Repairing Ruber Ducks

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hhrj

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I have a few rubber ducks that have deteriorated, the rubber is coming off in chunks. I took one and removed all the rubber, and then dipped it into a can of black Tool Dip. The dip is non-conductive and I repeated the dip 3 times to build up the thickness. This morning the dip is completely dry and shrunk a little to the shape of the coil. It is flexible and looks good for the first try. The performance didn't change either.
Anyone else thought about doing something similar?

Ron
 

mmckenna

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Yep, tool dip, also sold as "Plasti-Dip" around here works well. Heat shrink is another good option, as was mentioned.

We've done the heat shrink thing on some of our older MTS-2000 800MHz antennas. Some users have even used different color heat shrink to distinguish "their" radios from others.
 

hhrj

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mmckenna: Plasti-Dip comes in colors too! In fact the label shows yellow which I didn't want...but when I took it down from the shelf it had a "Black" sticker on it. Cost me $7.43 with tax at Home Depot and I still have $17.57 on that gift card.

russellmaher: You're welcome. I didn't know that I was dredging up and old trick. I did several searches before I bought the dip.
The only thing that I could think that would be a problem would be getting the entire length submerged. My thought was that I'd have to transfer the dip to a test tube or something. I was delighted to see that it comes in a can that's about 6-1/2" tall.
I'm well pleased with the results.
USCG....Thank you for your service!!! Been there done that, got the DD214, '72-'76 RTC Yorktown and Base Chasn. EN/MK (small boat SAR and ATON).
In the words of that female corpsman at RTC, "Always Ready....but not for you!!!"

Ron
 
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mmckenna

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USCG....Thank you for your service!!! Been there done that, got the DD214, '72-'76 RTC Yorktown and Base Chasn. EN/MK (small boat SAR and ATON).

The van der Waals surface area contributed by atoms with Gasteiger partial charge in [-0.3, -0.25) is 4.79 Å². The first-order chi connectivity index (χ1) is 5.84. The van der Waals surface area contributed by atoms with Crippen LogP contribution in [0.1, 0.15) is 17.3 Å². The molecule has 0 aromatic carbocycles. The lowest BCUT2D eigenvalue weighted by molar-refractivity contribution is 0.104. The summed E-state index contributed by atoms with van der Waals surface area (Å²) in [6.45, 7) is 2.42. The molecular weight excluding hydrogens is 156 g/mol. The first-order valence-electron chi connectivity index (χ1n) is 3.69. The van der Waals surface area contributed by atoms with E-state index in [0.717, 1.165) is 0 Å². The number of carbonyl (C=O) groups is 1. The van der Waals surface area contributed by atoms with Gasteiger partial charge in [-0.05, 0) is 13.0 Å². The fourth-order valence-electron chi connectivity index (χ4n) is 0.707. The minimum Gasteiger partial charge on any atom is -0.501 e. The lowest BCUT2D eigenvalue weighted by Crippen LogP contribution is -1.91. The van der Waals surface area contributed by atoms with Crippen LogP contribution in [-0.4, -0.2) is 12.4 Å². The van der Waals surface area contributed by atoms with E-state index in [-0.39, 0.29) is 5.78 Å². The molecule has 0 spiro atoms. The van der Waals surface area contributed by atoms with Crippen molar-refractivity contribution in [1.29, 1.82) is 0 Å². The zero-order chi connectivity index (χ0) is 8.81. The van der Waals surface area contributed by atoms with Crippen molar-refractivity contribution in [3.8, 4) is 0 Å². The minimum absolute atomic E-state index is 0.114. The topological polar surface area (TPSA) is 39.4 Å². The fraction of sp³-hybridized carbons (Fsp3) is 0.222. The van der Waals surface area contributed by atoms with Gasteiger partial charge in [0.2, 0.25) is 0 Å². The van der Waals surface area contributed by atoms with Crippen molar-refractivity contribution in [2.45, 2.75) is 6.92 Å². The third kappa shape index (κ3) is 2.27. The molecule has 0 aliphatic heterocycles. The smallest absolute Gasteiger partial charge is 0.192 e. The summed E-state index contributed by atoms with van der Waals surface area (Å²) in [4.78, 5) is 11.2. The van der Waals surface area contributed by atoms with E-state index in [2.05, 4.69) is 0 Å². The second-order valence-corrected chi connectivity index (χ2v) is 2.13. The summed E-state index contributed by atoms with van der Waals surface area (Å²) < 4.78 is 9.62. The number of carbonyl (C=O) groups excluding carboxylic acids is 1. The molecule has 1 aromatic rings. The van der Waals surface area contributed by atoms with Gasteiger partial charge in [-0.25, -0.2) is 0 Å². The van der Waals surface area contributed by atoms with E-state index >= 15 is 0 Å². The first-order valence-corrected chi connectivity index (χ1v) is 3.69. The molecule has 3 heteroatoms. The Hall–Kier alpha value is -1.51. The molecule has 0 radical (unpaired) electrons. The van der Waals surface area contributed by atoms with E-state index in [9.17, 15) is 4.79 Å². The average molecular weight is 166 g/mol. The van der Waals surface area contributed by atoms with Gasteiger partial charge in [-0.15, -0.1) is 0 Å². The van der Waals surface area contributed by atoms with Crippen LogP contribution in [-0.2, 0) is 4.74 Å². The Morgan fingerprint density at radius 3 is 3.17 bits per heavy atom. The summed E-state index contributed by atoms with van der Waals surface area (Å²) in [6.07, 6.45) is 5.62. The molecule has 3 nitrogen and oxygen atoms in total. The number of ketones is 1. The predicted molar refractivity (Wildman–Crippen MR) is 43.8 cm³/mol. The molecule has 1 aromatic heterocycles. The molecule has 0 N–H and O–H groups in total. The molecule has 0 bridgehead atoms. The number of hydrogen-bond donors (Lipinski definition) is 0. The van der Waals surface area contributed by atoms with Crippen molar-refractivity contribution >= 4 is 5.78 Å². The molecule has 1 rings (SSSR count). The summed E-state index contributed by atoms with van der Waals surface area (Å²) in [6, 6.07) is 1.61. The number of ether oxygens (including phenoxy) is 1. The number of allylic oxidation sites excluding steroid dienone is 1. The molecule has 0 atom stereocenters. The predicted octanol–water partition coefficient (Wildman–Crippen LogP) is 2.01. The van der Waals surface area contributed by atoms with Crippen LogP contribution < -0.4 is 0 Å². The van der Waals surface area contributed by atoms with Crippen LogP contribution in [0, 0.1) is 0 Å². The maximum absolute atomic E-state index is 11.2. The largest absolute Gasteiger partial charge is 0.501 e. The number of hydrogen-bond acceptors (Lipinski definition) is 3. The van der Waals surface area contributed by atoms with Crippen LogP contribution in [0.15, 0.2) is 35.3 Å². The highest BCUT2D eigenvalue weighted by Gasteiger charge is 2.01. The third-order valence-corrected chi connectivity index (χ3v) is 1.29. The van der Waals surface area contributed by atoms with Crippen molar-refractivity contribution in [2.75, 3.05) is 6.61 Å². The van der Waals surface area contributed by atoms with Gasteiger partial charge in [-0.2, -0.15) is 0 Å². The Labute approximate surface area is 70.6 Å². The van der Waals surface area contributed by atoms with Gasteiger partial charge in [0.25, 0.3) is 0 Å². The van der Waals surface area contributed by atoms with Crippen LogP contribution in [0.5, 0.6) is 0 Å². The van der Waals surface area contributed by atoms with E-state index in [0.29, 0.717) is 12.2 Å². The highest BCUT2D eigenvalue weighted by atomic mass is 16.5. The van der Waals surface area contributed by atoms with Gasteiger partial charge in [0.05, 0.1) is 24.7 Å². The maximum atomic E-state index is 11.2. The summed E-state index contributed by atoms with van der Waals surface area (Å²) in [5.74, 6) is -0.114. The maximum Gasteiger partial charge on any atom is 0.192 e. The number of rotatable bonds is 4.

In the words of that female corpsman at RTC, "Always Ready....but not for you!!!"

Ron
I went through Cape May in 1993, Q142
USCGC Ironwood out of Kodiak. 180 footer. Best learning experience of my life. Ops Area was Bering Sea and Aleutian Islands.
Finished up at Support Center Seattle. Boring duty after being on a 180!

Never intended to be a lifer, glad I did it when I did. Best experience of my life.
 

hhrj

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I went through Cape May in 1993, Q142
USCGC Ironwood out of Kodiak. 180 footer. Best learning experience of my life. Ops Area was Bering Sea and Aleutian Islands.
Finished up at Support Center Seattle. Boring duty after being on a 180!

Never intended to be a lifer, glad I did it when I did. Best experience of my life.
Cape May March '72 F85, RTC ENA8-73 June '72, RTC Sept '72 CGC Courier(decom) caretaker crew, RTC Wormley Creek Feb '73, Mutual to Base Chasn June '74, inactive reserve Jan '76.
I tried a mutual to the Papaw in early '74 but it failed.

As you, I can vouch for the excellent training and learning experience, I always got in line for a school of some kind. Outboard C, Hale P-250, Boarding Officer (D8), Mercruiser Factory School. I learned to dive at Wormley Creek and also small boat handling (I would practice every day during lunch). I got a Captains License in 1985 while working on fire trucks which are really just inside out boats. Looking for a boat to captain was always an easy affair, I had managment skills, marine diesel, welding, diving....A man of many hats. USCG been very very good to me!
 

ampulman

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That guy is retarded. At that close of coil spacing it becomes a 4" piece of metal.
Perhaps one could rig up a jig to hold the 'stop' slightly stretched-out before dipping. Then you would have an x length antenna.

BTW, how does one seal that container of 'rubber' after the dip. Kind of an expensive proposition (one-time use).

I seem to recall that many years ago, it was packaged in a paint can style container; the ones that you had to pry open with a flat tool and could be recapped.

Amp
 

hhrj

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BTW, how does one seal that container of 'rubber' after the dip. Kind of an expensive proposition (one-time use).

I seem to recall that many years ago, it was packaged in a paint can style container; the ones that you had to pry open with a flat tool and could be recapped.

Amp
The can has a plastic lid (like Tupperware). Under that is a pop top that I opened 3 days ago. I spend two days dipping the duck and replaced the plastic lid between dips. I checked it today and the dip is still just as liquid as when I opened it. Plus it can b thinned if needed, I can't remember the name of the thinner but I don't have any on hand.
At this point I'm not ready to agree with the one time use idea. Besides, I can always use it on some of my tools too.

Ron
 
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